Diabetic foot ulcer

A review of the challenges of the Diabetic Foot

By: Andrew Allen, July 12 2012Posted in: Diabetic foot ulcer

With the anticipated global increase in diabetes from 366 million in 2011 to 552 million in 2030, this equates to approximately three new cases every ten seconds or almost ten million per year.

The anticipated burden of foot disease will be alarmingly high and is a major problem for people with diabetes; the cumulative lifetime incidence may be as high as 25% (Singh, 2005). The requirement for robust, evidence based prevention strategies has never been greater, and the target population must extend beyond those diabetic patients with established risk factors that may render them susceptible to foot ulceration and infection.

Diabetic foot problems are among the most serious and costly complications of diabetes.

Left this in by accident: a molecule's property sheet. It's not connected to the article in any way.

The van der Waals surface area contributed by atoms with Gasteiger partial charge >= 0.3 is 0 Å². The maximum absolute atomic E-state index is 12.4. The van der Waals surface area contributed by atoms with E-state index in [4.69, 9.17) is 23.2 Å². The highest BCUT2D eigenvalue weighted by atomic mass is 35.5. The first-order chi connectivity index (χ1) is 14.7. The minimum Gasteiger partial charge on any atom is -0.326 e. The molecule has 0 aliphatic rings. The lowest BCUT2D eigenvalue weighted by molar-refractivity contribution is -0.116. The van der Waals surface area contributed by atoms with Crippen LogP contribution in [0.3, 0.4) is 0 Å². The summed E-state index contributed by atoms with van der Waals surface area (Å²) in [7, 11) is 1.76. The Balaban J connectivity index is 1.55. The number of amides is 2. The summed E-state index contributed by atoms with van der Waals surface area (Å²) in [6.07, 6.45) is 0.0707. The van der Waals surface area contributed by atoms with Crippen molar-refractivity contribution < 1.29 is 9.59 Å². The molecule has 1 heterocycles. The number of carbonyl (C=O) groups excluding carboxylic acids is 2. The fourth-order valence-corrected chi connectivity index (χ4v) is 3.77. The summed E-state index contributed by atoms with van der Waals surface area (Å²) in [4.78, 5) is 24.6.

The rising prevalence of diabetes all over the world has brought with it an increase in the number of lower limb amputations performed as a result of the disease. Epidemiological reports indicate that over one million amputations are performed on people with diabetes each year. This amounts to a leg being lost to diabetes somewhere in the world every 30 seconds. But the latest prevalence data of 2011 means that nowadays globally every 20 seconds a lower leg is lost due to diabetes (IWGDF, 2011).

Both ulcers and amputations have an enormous impact on people’s lives, often leading to reduced independence, social isolation and psychological stress.

Living with diabetes, or any long-term condition is challenging. People with diabetes have to juggle and manage their eating, physical activity, medication and injections. Self management and education are truly at the heart of living with diabetes.  Education is vital to address all aspects of diabetes, however there are often psychosocial challenges to deliver effective education and the adoption behavioural changes.

Foot ulcer treatment accounts for between 12-20% of the total diabetes healthcare spend.
Well-organised diabetic foot care teams, good diabetes control and well-informed self-care can achieve significant reductions in amputations.

Author: Judith Anders

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